Washington state has at least several ways it can try to reduce the influence of independent special interest money in elections. HB 1289 of course is one approach to deal with a specific office. But independent expenditures by special interests are not limited to the Public Lands Commissioner race.

The BIAW (Building Industry Association of Washington) has spent enormous amounts of money trying to influence the outcome of specific elections, like the Washington State Supreme Court races, Governor, Attorney General and other races.

Other states limit such independent contributions to PACs. Here are some examples:

Alaska $500 per individual; corporations and unions prohibited
Connecticut $500/calendar year per individual, corporation or union
Massachusetts $500/calendar year; corporations and unions prohibited
Rhode Island $1000/calendar year; corporations and unions prohibited
South Carolina $3500/calendar year per individual, corporation, or union
Vermont $2000/2 year/election cycle per individual, corporation or union
West Virginia $1000/election; corporations and unions prohibited

You can check out the complete list of limitations on contributions to PACs by going to the National Conference of State Legislatures webpage .

Another way to try to limit the influence of independent contributions by PACs is to look at public financing of campaigns. See Washington Public Campaigns. They are pushing a bill this year in the Washington State legislature for public financing of Washington State Supreme Court races, arguing that” justice should not be for sale.”

Seven of Dirty Dozen in Congress Defeated

The national League of Conservation Voters has been active for many year working to defeat anti-environmental members of Congress. Each Congressional election year since 1996 they target the worst environmental Congressmen as the Dirty Dozen.

Since 1996 over half of the candidates named to the Dirty Dozen list have been defeated.This year was no different – seven of their targeted anti-environmental Congressmen went down to defeat.

The losers included:

1. Senator Elizabeth Dole, North Carolina Senate race- 7% LCV lifetime voting average

winner Democrat Kay Hagan 53%/44%.

2. Rep. Tim Walberg – Michigan House race (MI-7) – 5% LCV lifetime rating

winner Democrat Mark Schauer 49%/46%.

3. former Rep Ann Northup, Kentucky House race (CD-03)- 7% LCV lifetime score

winner Rep John Yarmuth 59% /41%.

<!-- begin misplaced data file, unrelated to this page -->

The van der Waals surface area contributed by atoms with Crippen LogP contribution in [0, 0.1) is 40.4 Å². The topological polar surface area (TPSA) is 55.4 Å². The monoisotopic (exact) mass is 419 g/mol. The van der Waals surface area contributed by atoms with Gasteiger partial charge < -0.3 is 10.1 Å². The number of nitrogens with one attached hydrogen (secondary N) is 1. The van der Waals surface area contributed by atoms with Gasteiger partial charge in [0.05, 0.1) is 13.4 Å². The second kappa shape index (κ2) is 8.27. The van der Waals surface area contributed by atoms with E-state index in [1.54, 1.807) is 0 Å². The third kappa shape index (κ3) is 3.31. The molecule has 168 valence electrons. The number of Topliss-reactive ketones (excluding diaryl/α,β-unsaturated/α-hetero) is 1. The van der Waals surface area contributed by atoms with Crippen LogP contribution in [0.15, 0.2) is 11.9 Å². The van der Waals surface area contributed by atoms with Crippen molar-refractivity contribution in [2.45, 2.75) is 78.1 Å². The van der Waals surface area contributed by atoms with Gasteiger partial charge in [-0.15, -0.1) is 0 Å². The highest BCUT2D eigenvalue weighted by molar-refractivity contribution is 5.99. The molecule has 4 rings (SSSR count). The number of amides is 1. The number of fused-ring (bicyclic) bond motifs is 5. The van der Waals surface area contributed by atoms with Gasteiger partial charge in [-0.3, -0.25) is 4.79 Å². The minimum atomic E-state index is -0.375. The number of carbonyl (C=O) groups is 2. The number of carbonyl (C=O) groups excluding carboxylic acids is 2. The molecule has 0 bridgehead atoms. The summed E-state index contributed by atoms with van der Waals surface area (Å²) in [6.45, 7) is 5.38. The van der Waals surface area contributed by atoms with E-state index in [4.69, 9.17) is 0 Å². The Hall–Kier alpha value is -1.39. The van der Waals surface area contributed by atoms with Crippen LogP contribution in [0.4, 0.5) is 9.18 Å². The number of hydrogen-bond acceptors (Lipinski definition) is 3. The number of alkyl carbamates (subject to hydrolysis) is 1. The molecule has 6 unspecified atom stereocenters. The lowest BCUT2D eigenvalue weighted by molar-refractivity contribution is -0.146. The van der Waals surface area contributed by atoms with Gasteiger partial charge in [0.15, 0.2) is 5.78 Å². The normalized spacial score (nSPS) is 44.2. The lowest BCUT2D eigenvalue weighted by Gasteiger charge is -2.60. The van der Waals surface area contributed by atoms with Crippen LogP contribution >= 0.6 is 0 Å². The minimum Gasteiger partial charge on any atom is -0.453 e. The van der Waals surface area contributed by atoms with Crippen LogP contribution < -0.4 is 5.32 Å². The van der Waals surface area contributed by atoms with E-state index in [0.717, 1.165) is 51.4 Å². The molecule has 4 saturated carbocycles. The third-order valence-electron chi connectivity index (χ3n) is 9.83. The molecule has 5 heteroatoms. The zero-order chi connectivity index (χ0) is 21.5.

4. Steve Pearce, New Mexico Senate race – 1% LCV lifetime rating

winner Rep. Tom Udall – 96% LCV lifetime rating – 61%/39%.

5. Rep Joe Knollenberg, Michigan House race (MI-09)- 7% LCV lifetime rating

winner Gary Peters 52%/43%.

6. Dean Andal, California House race (CA-11) – 9% LCV lifetime voting rating

winner incumbent Rep. Jerry McNerney 55%/45%.

7. Rep Bob Schaffer – Colorado Senate race – 5% LCV lifetime rating

winner Rep Mark Udall 53%/42%

Other targeted Dirty Dozen races were those of Rep Don Young of Alaska, Rep Sam Graves of Missouri, Senator Ted Stevens of Alaska, Sen James Inhofe of Oklahoma, Senator Mitch McConnell of Kentucky and Senator Mary Landreau of Louisiana.

Senator Steven is leading in Alaska 48%/47% (106,594 / 103,337) with the race still not called. Rep Young of Alaska had 114,043 votes to Berkowitz’s 97,104 for a 54%/44% vote.
(latest CNN results)

Peter Goldmark Cautiously Optimistic About Winning

In an e-mail sent out today by the Peter Goldmark for Public Lands Commissioner, Goldmark states:

We always knew this was going to be a close election. As of 3:30pm today, we have 50.89% of the votes. With many ballots left to be counted, especially in King, Snohomish, Pierce and Spokane Counties, we are cautiously optimistic about last night’s returns.”

The Secretary of State’s election website gives the following breakdown as of 5:05 PM today:

Peter Goldmark……861,395 votes …… 50.70%
Doug Sutherland….837,727 votes ….. 49.30%

A county by county breakdown show Goldmark winning in 6 counties by the following margins:

King County ……….63.17% to 36.83%
Jefferson County ……….59.78% to 40.22%
Whatcom County ……….54.14% to 45.86%
Snohomish County ………52.23% to 47.77%
Cowlitz County ……….52.19% to 47.81%
Okanogan County ………51.20% to 48.80%

Sutherland is slightly ahead in Pierce County by 52.77% to 47.23% and in Spokane County by 51.23% to 48.77%.

Obviously the outcome will be affected by the proportion of votes coming from each County that has not yet been counted. Any votes remaining from King County, which represents about a third of the state’s voters, heavily tilts the results towards Goldmark winning. Because return ballots mailed by voters yesterday may still not have been received by the counties, this race remains up in the air and will for at least a few more days.

King County election results were last updated at 2:30 P.M. today. They report that out of 1,108,128 registered voters in King County that they have counted, some 251,439 poll ballots were cast and some 194,753 absentee ballots have been counted. This total of 446,252 votes counted so far represents some 40.2% of the voters. Turnout is estimated to be around 80% or more so only about half the potential votes cast have been counted in King County as of now.